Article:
“Drop the World,” a new single from Lil Wayne and Eminem, is available for free downloading on the ‘nets this morning. As the Music Mix told you last week, Lil Wayne’s album Rebirth has yet again been pushed back, this time from Dec. 21 to an undetermined date in 2010, possibly as his label tries to find a hit that’ll help the record sell, sell, sell. Could “Drop the World” be that song?

From a couple of listens, I’m going to say no, unfortunately. Not a resounding no, by any means—there’s some life in this single—but it’s no radio-ready jam that’ll take the masses by storm. Why? “Drop the World” has a mesmerizing sort of intro, where Lil’ Wayne seems like he’s being contemplative: “I’ve got ice in my veins/Blood in my eyes/Hate in my heart/Love in my mind” the rapper intones. And that feels nice, actually. But it’s not long before the song devolves into a slurring mess. Lil Wayne quickly blows out the song, begins a string of f-bombs and n-words, and tells us that he’s gonna “pick the world up and drop it on your f—ing head.” Um, alright then. No thanks. Eminem’s entrance—about 2:15 into the song—is a highlight, although it’s nearly as enraged.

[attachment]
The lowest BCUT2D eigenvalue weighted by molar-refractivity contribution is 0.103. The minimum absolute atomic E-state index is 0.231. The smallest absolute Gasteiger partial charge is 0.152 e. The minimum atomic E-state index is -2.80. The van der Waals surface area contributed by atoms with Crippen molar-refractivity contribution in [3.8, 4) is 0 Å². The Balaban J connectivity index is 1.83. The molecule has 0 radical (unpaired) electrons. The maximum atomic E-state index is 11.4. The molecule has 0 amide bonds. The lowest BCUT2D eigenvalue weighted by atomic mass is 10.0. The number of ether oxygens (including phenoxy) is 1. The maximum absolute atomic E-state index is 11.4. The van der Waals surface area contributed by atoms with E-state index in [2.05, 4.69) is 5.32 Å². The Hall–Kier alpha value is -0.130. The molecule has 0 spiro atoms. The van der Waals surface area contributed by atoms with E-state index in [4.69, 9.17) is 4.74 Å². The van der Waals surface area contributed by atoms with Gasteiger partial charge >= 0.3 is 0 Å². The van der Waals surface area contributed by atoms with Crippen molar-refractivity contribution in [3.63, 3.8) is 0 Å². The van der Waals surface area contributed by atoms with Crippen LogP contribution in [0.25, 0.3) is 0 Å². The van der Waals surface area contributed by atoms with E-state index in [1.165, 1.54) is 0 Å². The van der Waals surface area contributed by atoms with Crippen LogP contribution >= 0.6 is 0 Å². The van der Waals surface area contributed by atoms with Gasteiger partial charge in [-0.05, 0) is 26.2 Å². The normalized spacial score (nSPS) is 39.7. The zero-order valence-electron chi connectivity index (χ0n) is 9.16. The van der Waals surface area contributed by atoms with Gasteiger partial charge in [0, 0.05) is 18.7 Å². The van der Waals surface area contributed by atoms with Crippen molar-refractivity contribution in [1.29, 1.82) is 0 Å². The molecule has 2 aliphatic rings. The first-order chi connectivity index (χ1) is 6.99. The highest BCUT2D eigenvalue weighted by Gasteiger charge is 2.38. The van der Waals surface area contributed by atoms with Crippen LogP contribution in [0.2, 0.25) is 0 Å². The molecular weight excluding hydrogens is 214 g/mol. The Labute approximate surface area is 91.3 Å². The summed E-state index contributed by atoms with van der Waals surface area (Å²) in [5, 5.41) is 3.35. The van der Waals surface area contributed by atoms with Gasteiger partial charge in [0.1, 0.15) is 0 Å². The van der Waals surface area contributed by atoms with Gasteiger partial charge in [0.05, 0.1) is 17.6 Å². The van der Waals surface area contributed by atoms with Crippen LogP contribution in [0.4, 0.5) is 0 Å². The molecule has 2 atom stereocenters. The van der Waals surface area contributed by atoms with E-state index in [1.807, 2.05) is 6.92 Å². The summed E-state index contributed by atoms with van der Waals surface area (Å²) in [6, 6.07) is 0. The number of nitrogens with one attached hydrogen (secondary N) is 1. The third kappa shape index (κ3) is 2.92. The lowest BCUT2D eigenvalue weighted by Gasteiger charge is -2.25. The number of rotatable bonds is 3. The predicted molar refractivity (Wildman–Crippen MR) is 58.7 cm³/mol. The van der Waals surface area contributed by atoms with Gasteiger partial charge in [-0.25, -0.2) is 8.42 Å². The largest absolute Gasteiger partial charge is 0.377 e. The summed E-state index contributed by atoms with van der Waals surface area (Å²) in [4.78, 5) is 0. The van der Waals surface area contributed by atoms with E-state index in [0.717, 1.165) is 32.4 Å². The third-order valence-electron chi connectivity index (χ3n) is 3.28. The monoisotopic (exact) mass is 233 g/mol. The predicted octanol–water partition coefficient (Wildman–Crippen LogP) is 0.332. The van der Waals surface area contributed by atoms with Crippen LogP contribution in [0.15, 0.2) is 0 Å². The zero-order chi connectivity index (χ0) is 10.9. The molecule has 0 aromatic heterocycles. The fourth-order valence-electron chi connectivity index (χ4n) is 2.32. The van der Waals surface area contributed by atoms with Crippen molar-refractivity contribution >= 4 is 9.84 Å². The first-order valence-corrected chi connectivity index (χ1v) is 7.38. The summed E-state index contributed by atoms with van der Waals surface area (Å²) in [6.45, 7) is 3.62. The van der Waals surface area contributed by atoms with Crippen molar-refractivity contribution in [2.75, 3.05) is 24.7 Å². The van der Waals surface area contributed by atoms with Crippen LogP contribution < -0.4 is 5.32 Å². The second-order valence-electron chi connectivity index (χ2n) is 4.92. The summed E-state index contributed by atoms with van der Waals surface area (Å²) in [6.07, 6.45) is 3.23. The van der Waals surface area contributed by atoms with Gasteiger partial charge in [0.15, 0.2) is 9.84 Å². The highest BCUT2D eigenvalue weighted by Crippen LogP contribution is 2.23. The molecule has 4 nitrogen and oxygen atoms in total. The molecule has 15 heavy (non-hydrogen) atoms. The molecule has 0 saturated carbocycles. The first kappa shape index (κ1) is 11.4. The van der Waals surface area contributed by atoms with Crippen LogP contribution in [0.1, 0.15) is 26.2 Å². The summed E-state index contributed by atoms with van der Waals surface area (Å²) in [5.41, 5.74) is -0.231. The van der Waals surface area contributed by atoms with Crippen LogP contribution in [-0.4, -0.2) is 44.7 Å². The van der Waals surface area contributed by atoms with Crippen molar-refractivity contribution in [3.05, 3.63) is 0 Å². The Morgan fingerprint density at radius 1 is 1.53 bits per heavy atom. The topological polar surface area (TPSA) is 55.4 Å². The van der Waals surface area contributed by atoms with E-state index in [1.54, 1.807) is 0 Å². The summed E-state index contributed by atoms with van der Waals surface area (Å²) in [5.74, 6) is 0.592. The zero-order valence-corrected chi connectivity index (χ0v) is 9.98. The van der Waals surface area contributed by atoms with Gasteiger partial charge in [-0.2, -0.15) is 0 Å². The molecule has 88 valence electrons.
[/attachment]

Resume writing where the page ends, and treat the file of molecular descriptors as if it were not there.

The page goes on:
But, what do you think, Music Mix readers? Are you a fan of this new collab? Would it make you buy Lil Wayne’s whole album?

(Follow the Music Mix on Twitter: @EWMusicMix.)